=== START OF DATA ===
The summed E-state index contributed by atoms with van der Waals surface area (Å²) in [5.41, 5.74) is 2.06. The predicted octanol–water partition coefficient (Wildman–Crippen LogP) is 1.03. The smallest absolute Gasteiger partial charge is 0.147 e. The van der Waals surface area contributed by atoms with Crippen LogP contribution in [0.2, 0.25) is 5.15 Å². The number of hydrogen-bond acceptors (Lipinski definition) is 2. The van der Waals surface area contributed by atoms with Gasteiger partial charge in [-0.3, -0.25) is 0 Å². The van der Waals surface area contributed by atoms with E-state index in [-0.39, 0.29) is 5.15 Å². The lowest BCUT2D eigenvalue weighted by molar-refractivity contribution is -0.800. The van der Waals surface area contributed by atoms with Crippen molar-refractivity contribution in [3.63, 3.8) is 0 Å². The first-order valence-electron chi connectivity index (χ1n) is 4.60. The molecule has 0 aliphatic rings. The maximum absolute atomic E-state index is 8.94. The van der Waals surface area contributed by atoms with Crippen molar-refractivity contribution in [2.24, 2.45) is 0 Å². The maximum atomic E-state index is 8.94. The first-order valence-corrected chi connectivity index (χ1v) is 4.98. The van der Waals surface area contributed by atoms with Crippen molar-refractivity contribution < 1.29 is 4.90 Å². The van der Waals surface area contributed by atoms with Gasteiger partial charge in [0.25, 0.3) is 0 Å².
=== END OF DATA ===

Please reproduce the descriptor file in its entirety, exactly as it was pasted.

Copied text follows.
The summed E-state index contributed by atoms with van der Waals surface area (Å²) in [5.41, 5.74) is 2.06. The predicted octanol–water partition coefficient (Wildman–Crippen LogP) is 1.03. The smallest absolute Gasteiger partial charge is 0.147 e. The van der Waals surface area contributed by atoms with Crippen LogP contribution in [0.2, 0.25) is 5.15 Å². The number of hydrogen-bond acceptors (Lipinski definition) is 2. The van der Waals surface area contributed by atoms with Gasteiger partial charge in [-0.3, -0.25) is 0 Å². The van der Waals surface area contributed by atoms with E-state index in [-0.39, 0.29) is 5.15 Å². The lowest BCUT2D eigenvalue weighted by molar-refractivity contribution is -0.800. The van der Waals surface area contributed by atoms with Crippen molar-refractivity contribution in [3.63, 3.8) is 0 Å². The first-order valence-electron chi connectivity index (χ1n) is 4.60. The molecule has 0 aliphatic rings. The maximum absolute atomic E-state index is 8.94. The van der Waals surface area contributed by atoms with Crippen molar-refractivity contribution in [2.24, 2.45) is 0 Å². The maximum atomic E-state index is 8.94. The first-order valence-corrected chi connectivity index (χ1v) is 4.98. The van der Waals surface area contributed by atoms with Crippen molar-refractivity contribution < 1.29 is 4.90 Å². The van der Waals surface area contributed by atoms with Gasteiger partial charge in [0.25, 0.3) is 0 Å².